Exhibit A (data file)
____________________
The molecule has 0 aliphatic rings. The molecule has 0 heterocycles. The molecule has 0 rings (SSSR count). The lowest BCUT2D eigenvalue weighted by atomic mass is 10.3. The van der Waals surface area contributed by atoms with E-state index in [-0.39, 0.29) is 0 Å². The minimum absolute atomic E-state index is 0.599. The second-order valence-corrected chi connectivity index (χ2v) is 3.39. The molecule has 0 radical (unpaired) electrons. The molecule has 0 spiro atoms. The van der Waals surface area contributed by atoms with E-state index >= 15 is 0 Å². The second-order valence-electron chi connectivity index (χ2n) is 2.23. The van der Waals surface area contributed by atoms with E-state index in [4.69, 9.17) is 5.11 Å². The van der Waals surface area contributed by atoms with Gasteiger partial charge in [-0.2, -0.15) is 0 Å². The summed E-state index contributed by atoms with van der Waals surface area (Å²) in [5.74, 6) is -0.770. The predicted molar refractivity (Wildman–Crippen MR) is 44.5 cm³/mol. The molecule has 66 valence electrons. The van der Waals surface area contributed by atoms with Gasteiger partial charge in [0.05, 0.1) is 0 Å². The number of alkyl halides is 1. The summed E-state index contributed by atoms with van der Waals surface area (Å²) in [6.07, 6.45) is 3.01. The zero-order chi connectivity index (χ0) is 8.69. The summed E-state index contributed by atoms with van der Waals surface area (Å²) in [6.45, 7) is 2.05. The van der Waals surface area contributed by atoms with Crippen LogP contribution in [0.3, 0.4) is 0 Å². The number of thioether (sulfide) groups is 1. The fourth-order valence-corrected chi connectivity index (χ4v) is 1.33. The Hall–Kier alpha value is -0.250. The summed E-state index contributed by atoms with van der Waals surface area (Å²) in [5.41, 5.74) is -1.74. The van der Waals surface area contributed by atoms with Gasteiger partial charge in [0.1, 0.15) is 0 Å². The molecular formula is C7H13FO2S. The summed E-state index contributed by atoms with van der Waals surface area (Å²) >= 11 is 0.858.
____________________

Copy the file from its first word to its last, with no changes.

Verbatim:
The molecule has 0 aliphatic rings. The molecule has 0 heterocycles. The molecule has 0 rings (SSSR count). The lowest BCUT2D eigenvalue weighted by atomic mass is 10.3. The van der Waals surface area contributed by atoms with E-state index in [-0.39, 0.29) is 0 Å². The minimum absolute atomic E-state index is 0.599. The second-order valence-corrected chi connectivity index (χ2v) is 3.39. The molecule has 0 radical (unpaired) electrons. The molecule has 0 spiro atoms. The van der Waals surface area contributed by atoms with E-state index >= 15 is 0 Å². The second-order valence-electron chi connectivity index (χ2n) is 2.23. The van der Waals surface area contributed by atoms with E-state index in [4.69, 9.17) is 5.11 Å². The van der Waals surface area contributed by atoms with Gasteiger partial charge in [-0.2, -0.15) is 0 Å². The summed E-state index contributed by atoms with van der Waals surface area (Å²) in [5.74, 6) is -0.770. The predicted molar refractivity (Wildman–Crippen MR) is 44.5 cm³/mol. The molecule has 66 valence electrons. The van der Waals surface area contributed by atoms with Gasteiger partial charge in [0.05, 0.1) is 0 Å². The number of alkyl halides is 1. The summed E-state index contributed by atoms with van der Waals surface area (Å²) in [6.07, 6.45) is 3.01. The zero-order chi connectivity index (χ0) is 8.69. The summed E-state index contributed by atoms with van der Waals surface area (Å²) in [6.45, 7) is 2.05. The van der Waals surface area contributed by atoms with Crippen LogP contribution in [0.3, 0.4) is 0 Å². The number of thioether (sulfide) groups is 1. The fourth-order valence-corrected chi connectivity index (χ4v) is 1.33. The Hall–Kier alpha value is -0.250. The summed E-state index contributed by atoms with van der Waals surface area (Å²) in [5.41, 5.74) is -1.74. The van der Waals surface area contributed by atoms with Gasteiger partial charge in [0.1, 0.15) is 0 Å². The molecular formula is C7H13FO2S. The summed E-state index contributed by atoms with van der Waals surface area (Å²) >= 11 is 0.858.